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Price Competition with Information Disparities in a Vertically Differentiated Duopoly

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  • Alberto Cavaliere

    (Università degli Studi di Pavia)

Abstract

In this paper we extend the model of vertical product differentiation to also consider information disparities about the extent of quality differences. Equilibrium prices turn out to depend not only on the share of informed consumers but also on uninformed consumers beliefs about quality differences. If uninformed consumers overestimate vertical differentiation, informed consumers exert a positive externality on the purchasers of the high quality good as its price decreases when the share of informed consumers decreases. Considering also that the price of the low quality good increases with the share of informed consumers, higher prices can-not signal high quality goods. If uninformed consumers have pessimistic beliefs and underestimate the extent of vertical differentiation, informed consumers can exert a positive externality on firms. In fact either market demands are inelastic to prices and the profits of the high quality firm increase with the share of informed consumers or market demands are elastic to prices and the profits of both firms increase with the share of informed consumers. In the latter case prices are also equal to those that would prevail with perfect information. In the case of optimistic consumers we can then find some theoretical foundation concerning the fact that information undermines brand, while with pessimistic consumers we can explain demand collapses and insensitivity to price changes due to consumer suspicions about product quality.

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Bibliographic Info

Paper provided by Fondazione Eni Enrico Mattei in its series Working Papers with number 2004.39.

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Date of creation: Feb 2004
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Handle: RePEc:fem:femwpa:2004.39

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Keywords: Vertical product differentiation; Asymmetric information; Quality uncertainty; Prices as quality signals;

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References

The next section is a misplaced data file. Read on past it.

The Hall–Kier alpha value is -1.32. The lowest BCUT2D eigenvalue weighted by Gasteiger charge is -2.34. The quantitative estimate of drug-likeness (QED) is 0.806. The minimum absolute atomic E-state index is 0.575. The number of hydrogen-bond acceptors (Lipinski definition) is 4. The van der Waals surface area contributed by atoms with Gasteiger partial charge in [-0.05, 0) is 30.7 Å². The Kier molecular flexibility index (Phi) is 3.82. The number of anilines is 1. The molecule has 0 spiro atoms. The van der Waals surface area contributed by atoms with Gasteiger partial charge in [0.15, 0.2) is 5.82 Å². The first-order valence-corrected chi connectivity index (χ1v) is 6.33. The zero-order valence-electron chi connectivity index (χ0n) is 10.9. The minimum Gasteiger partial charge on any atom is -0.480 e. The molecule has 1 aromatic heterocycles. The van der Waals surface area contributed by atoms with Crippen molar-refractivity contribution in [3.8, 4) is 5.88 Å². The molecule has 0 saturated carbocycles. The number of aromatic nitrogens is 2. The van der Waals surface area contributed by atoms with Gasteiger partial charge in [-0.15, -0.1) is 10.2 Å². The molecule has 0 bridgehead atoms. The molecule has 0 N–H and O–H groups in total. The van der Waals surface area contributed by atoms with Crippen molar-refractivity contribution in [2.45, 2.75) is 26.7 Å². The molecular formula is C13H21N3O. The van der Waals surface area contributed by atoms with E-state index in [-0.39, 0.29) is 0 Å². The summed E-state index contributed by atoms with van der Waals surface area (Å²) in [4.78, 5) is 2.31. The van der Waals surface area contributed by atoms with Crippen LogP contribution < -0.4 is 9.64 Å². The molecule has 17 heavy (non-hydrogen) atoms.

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  1. Schwartz, Alan & Wilde, Louis L, 1985. "Product Quality and Imperfect Information," Review of Economic Studies, Wiley Blackwell, vol. 52(2), pages 251-62, April.
  2. Jaskold Gabszewicz, J. & Thisse, J. -F., 1979. "Price competition, quality and income disparities," Journal of Economic Theory, Elsevier, vol. 20(3), pages 340-359, June.
  3. Garella, Paolo G. & Martinez-Giralt, Xavier, 1989. "Price competition in markets for dichotomous substitutes," International Journal of Industrial Organization, Elsevier, vol. 7(3), pages 357-367.
  4. Joel Waldfogel & Lu Chen, 2003. "Does Information Undermine Brand? Information Intermediary Use and Preference for Branded Web Retailers," NBER Working Papers 9942, National Bureau of Economic Research, Inc.
  5. Cooper, Russell & Ross, Thomas W, 1984. "Prices, Product Qualities and Asymmetric Information: The Competitive Case," Review of Economic Studies, Wiley Blackwell, vol. 51(2), pages 197-207, April.
  6. Darby, Michael R & Karni, Edi, 1973. "Free Competition and the Optimal Amount of Fraud," Journal of Law and Economics, University of Chicago Press, vol. 16(1), pages 67-88, April.
  7. Judd, Kenneth L & Riordan, Michael H, 1994. "Price and Quality in a New Product Monopoly," Review of Economic Studies, Wiley Blackwell, vol. 61(4), pages 773-89, October.
  8. Wolinsky, Asher, 1983. "Prices as Signals of Product Quality," Review of Economic Studies, Wiley Blackwell, vol. 50(4), pages 647-58, October.
  9. Chan, Yuk-Shee & Leland, Hayne, 1982. "Prices and Qualities in Markets with Costly Information," Review of Economic Studies, Wiley Blackwell, vol. 49(4), pages 499-516, October.
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Cited by:
  1. Alberto Cavaliere, 2005. "Price Competition and Consumer Externalities in a Vertically Differentiated Duopoly with Information Disparities," Journal of Economics, Springer, vol. 86(1), pages 29-64, October.

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